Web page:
Cost effective solutions to controlling sargassum include using a floating containment boom, also called a floating barrier. These floating barriers contain:
  • Trash
  • Debris
  • Seaweed
Using a permanent barrier, that won’t allow sargassum to wash over it and requires minimal attention, will keep more sargassum away from the shore for a longer period of time. A permanent barrier is a great solution for resorts and hotels, who want to keep their beachfronts clean for guests and swimmers.

Keeping the beaches clean is essential for hotels and businesses around Quintana Roo and Playa del Carmen to survive. For Cancún, Playa del Carmen, Puerto Morelos, Tulum, Cozumel, and Isla Mujeres, tourism is at stake with the invasion of sargassum.

Floating Seaweed Barrier


The benefits of a floating seaweed barrier are abundant. For one, they keep sargassum away from beach goers. Once installed, floating barriers need inspections twice a week or after intense weather. 

As sargassum is contained in the barrier, the beach stays clean, and the need for widespread cleanup is eliminated.



Working to remove sargassum from pristine beaches, and ensuring that it doesn’t come back, requires the right tools. The Orion Aquatic Plant and Containment Boom from GEI Works deflects and diverts sargassum from shorelines all while effectively containing it.

Inspect your sargassum containment boom to make sure that is performing at its highest level. Twice a week, check the boom, connections, lines, and buoys for functionality. Also, remove any build-up of sargassum that could threaten the boom.

The best practices for keeping and maintaining a sargassum containment boom can be simple.

Contact GEI Works to receive help and to discuss your sargassum issues at +1-772-646-0597.

Hurricane Tracking and Preparation with New Forecasting Tools

Hurricane Tracking in the Atlantic

Forecasting Severe Storms in Real Time to Better Prepare for Them



Hurricane activity in the Atlantic is supposed to be near-normal this year, according to the National Oceanic and Atmospheric Administration (NOAA).
    
NOAA used hurricane tracking to predict 9 to 15 named storms in 2019, 4 to 8 of which could be hurricanes, and 2 to 4 of which could become major hurricanes.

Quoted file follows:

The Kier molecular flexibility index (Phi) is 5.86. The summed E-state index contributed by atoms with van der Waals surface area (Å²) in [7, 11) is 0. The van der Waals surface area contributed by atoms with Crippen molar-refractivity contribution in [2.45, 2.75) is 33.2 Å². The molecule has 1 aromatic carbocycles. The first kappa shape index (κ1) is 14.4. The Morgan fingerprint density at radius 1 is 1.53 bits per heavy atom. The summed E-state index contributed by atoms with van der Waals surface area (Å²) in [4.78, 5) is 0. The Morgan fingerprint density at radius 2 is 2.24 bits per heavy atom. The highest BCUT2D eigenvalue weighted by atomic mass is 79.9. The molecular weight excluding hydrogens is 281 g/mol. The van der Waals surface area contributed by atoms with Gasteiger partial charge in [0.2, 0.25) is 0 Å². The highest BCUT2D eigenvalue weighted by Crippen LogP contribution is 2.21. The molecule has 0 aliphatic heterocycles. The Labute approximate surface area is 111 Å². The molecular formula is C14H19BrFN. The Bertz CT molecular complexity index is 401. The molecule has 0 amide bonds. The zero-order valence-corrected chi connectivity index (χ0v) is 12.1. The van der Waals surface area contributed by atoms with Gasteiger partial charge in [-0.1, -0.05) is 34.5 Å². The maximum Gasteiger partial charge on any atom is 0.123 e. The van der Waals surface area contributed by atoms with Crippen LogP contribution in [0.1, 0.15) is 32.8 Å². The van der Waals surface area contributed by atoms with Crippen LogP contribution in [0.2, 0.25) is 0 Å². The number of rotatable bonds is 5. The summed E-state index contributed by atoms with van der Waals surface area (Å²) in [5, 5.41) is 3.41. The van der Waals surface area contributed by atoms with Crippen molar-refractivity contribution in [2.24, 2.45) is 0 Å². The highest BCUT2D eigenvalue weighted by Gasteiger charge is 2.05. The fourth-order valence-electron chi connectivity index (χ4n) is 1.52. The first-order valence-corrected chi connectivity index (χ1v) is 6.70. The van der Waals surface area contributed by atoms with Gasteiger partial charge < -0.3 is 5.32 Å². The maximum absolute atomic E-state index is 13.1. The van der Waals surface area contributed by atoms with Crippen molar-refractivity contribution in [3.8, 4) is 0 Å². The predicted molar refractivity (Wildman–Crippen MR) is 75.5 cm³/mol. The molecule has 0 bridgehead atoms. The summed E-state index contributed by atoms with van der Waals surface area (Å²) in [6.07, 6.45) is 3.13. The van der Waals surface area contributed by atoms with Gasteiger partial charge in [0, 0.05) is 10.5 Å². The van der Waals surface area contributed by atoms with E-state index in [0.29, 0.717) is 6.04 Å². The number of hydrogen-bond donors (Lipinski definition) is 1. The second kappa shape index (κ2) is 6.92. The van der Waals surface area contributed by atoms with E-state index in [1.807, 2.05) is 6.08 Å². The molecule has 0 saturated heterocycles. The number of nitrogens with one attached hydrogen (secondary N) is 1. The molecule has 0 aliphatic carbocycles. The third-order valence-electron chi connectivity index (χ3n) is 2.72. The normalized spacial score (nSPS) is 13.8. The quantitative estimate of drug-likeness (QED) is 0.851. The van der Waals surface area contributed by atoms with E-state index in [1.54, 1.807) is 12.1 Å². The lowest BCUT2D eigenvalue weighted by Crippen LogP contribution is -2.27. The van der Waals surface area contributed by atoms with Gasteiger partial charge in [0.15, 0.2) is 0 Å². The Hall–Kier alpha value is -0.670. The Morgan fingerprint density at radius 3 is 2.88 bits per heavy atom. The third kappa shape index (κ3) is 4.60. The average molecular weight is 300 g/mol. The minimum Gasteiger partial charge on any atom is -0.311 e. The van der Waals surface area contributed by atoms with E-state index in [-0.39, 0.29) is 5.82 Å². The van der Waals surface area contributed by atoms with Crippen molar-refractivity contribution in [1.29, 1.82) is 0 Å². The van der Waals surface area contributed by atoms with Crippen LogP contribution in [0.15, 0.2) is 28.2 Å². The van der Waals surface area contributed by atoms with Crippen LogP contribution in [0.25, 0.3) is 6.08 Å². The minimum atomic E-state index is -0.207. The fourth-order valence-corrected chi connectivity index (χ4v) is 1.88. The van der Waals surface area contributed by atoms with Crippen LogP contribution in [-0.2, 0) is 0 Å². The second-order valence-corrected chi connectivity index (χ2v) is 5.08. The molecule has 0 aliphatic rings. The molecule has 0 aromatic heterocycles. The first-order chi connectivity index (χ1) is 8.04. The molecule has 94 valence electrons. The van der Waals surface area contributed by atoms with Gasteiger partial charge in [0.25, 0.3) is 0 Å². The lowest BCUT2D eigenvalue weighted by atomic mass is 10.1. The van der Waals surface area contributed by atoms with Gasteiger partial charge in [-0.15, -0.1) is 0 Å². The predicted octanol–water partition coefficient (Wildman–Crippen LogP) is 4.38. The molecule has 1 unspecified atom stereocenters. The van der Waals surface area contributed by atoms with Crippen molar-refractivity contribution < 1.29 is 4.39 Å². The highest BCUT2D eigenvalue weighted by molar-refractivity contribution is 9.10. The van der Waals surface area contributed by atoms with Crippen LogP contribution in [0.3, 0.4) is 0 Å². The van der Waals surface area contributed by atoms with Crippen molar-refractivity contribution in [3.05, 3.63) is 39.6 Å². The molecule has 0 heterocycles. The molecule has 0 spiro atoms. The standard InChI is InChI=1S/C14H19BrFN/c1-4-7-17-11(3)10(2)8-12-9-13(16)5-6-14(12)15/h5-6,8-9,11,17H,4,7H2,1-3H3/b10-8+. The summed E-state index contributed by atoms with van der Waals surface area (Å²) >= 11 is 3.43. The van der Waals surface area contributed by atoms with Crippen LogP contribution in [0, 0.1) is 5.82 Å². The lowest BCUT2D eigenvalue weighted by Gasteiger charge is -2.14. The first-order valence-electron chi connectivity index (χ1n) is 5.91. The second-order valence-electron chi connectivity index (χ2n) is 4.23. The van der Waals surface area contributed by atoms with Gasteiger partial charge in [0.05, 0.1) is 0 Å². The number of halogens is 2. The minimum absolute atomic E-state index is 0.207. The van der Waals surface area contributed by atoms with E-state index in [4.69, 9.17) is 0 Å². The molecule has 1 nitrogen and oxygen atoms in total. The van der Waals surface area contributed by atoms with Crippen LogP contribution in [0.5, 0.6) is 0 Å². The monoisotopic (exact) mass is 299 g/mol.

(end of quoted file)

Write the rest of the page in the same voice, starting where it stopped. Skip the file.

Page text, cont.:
But, can NOAA's hurricane forecasting be improved upon? With the right information, sure it can.

With more up-to-date information, NOAA’s ability to predict storms will improve and, in turn, the public’s ability to prepare for storms will improve as well.  

Preparing for storms well in advance is one of the best ways to survive them. Knowing how to prepare and what hurricane supplies are needed is also important.  With NOAA’s forecasting systems getting new information soon, knowing when to prepare for future storms will be essential.

But, what are these changes to NOAA’s forecasting system and how do they work?
Changes to NOAA’s  Global Forecast System are coming in the form of six new satellites that will orbit the earth’s equator.

This system of six weather satellites is called COSMIC-2, or the Constellation Observing System for Meteorology, Ionosphere and Climate.

It’s part of a join effort between the U.S. Air Force, NOAA, Taiwan’s National Space Organization, and the University Corporation for Atmospheric Research, built on the success of the COSMIC-1 program, launched in 2006, which established a climate change thermometer and a global weather forecast.

How NOAA Tracks for Hurricanes

This system of satellites will better track hurricanes around the equator where they are first formed. COSMIC-2 will use radio occultation data to improve weather forecasting models.

How does it all work? Radio occultation is the measurement of how radio waves from global positioning systems and constellations bend as they move through the atmosphere.



GPS satellites circle the equator and send signals down to receivers on earth. Because the density of the earth’s atmosphere changes with height, these signals get distorted along the way. COSMIC-2 hurricane tracking satellites measure the bend in those signals before they’re cut off by the horizon.

These measurements that COSMIC-2 satellites take give scientists real-time information on temperature, pressure, density, and water vapor, all of which are valuable data that scientists can use to track hurricanes.

At a glance, COSMIC-2 satellites measure these in the atmosphere:

  •          Temperature
  •          Pressure
  •          Density
  •          Water Vapor
Preparing for Hurricanes Before They Strike